RFLP-based estimates of parental contribution to F2- and BC1-derived maize inbreds
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- Bernardo, R., Murigneux, A., Maisonneuve, J. et al. Theor Appl Genet (1997) 94: 652. doi:10.1007/s001220050462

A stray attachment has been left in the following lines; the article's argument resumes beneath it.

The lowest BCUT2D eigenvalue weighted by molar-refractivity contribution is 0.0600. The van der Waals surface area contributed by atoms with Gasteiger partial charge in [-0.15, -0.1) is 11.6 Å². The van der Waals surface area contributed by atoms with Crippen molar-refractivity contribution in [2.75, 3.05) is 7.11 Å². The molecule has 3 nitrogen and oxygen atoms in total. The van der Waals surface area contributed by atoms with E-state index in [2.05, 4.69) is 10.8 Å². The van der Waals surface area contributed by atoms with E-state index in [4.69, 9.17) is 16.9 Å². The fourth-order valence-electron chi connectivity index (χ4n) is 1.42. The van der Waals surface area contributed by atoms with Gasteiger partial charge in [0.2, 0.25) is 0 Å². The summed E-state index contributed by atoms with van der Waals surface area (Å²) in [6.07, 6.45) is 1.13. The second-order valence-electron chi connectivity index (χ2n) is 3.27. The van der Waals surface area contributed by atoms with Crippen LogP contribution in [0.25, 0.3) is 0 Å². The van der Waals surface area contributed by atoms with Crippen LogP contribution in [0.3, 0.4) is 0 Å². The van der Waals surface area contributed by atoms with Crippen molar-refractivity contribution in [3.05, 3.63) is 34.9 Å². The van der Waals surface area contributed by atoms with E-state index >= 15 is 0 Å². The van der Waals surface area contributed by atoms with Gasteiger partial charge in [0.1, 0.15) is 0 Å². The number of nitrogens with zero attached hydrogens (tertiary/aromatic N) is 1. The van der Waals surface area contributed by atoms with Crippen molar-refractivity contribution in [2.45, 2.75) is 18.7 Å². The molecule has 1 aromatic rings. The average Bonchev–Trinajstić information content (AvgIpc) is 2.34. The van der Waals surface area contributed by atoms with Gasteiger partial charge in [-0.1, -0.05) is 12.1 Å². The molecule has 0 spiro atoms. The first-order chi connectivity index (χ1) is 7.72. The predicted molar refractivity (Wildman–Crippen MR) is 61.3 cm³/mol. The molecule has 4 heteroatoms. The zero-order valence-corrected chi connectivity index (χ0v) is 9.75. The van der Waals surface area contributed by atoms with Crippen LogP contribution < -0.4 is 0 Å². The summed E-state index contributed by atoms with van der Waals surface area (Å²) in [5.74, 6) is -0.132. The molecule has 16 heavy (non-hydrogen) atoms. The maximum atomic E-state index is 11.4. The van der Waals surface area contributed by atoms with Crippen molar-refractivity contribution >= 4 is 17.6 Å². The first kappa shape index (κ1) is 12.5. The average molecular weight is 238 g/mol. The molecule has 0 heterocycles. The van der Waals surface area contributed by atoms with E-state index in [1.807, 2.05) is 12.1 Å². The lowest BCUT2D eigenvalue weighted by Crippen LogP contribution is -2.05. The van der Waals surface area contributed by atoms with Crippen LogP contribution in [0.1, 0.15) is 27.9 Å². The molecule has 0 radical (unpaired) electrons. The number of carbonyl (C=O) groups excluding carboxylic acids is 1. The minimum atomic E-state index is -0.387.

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Selection and genetic drift during inbreeding may cause differences between the actual and expected proportions of the genome derived by an inbred from each of its parents. We used 70 RFLP loci to determine the frequency and magnitude of deviations from the expected parental contribution among F2- and BC1-derived maize (Zea mays L.) inbreds. Assuming inbreds i and j were the parents of inbred k, the parental contribution of i to k was estimated as p=(Sik−Sij)/ (1−Sij), where Sik and Sij were the average proportions, across the ten linkage groups in maize, of RFLP loci with alleles common to the inbreds in subscript. Bootstrap confidence intervals (CIs) were obtained for p by re-sampling RFLP similarity for each linkage group. Among 62 F2-derived inbreds, 13 had estimates of p that deviated significantly from the expected value of 0.5. One F2-derived inbred obtained p=0.801 of its genome from a parent. Among 34 BC1-derived inbreds, eight had estimates of p that deviated significantly from the expected contribution of 0.75 from the recurrent parent. Two inbreds, both from the same BC1 population, had an estimated p?0.94. The results suggested that selection during backcrossing generally favored the recurrent parent over the donor parent. Among the inbreds with significant deviations from the expected p, the width of 95% CIs with 70 RFLP loci was >0.20. Inbreds selfed from the same F2 or BC1 population varied in p, indicating that coefficients of co-ancestry calculated from pedigree records may give erroneous estimates of genetic relationship.